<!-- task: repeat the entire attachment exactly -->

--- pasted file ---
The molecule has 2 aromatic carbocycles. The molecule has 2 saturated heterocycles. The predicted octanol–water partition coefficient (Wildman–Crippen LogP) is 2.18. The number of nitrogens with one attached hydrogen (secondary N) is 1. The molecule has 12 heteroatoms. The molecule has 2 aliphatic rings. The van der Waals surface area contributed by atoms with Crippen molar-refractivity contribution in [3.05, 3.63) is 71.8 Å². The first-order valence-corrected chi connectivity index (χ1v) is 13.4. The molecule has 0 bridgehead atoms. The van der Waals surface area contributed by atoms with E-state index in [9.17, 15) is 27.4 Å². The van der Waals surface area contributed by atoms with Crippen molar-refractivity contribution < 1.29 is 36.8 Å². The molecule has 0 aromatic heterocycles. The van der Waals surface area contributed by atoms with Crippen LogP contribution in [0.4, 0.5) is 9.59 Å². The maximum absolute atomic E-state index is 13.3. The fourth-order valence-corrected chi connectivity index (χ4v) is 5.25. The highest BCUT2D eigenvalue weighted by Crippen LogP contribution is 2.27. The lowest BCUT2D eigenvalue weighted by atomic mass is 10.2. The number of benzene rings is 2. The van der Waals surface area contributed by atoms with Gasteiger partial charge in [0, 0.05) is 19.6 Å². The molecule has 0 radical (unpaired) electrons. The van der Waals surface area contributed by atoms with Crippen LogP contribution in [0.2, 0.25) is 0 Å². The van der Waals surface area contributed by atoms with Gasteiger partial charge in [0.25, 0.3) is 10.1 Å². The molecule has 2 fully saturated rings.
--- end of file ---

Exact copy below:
The molecule has 2 aromatic carbocycles. The molecule has 2 saturated heterocycles. The predicted octanol–water partition coefficient (Wildman–Crippen LogP) is 2.18. The number of nitrogens with one attached hydrogen (secondary N) is 1. The molecule has 12 heteroatoms. The molecule has 2 aliphatic rings. The van der Waals surface area contributed by atoms with Crippen molar-refractivity contribution in [3.05, 3.63) is 71.8 Å². The first-order valence-corrected chi connectivity index (χ1v) is 13.4. The molecule has 0 bridgehead atoms. The van der Waals surface area contributed by atoms with E-state index in [9.17, 15) is 27.4 Å². The van der Waals surface area contributed by atoms with Crippen molar-refractivity contribution < 1.29 is 36.8 Å². The molecule has 0 aromatic heterocycles. The van der Waals surface area contributed by atoms with Crippen LogP contribution in [0.4, 0.5) is 9.59 Å². The maximum absolute atomic E-state index is 13.3. The fourth-order valence-corrected chi connectivity index (χ4v) is 5.25. The highest BCUT2D eigenvalue weighted by Crippen LogP contribution is 2.27. The lowest BCUT2D eigenvalue weighted by atomic mass is 10.2. The number of benzene rings is 2. The van der Waals surface area contributed by atoms with Gasteiger partial charge in [0, 0.05) is 19.6 Å². The molecule has 0 radical (unpaired) electrons. The van der Waals surface area contributed by atoms with Crippen LogP contribution in [0.2, 0.25) is 0 Å². The van der Waals surface area contributed by atoms with Gasteiger partial charge in [0.25, 0.3) is 10.1 Å². The molecule has 2 fully saturated rings.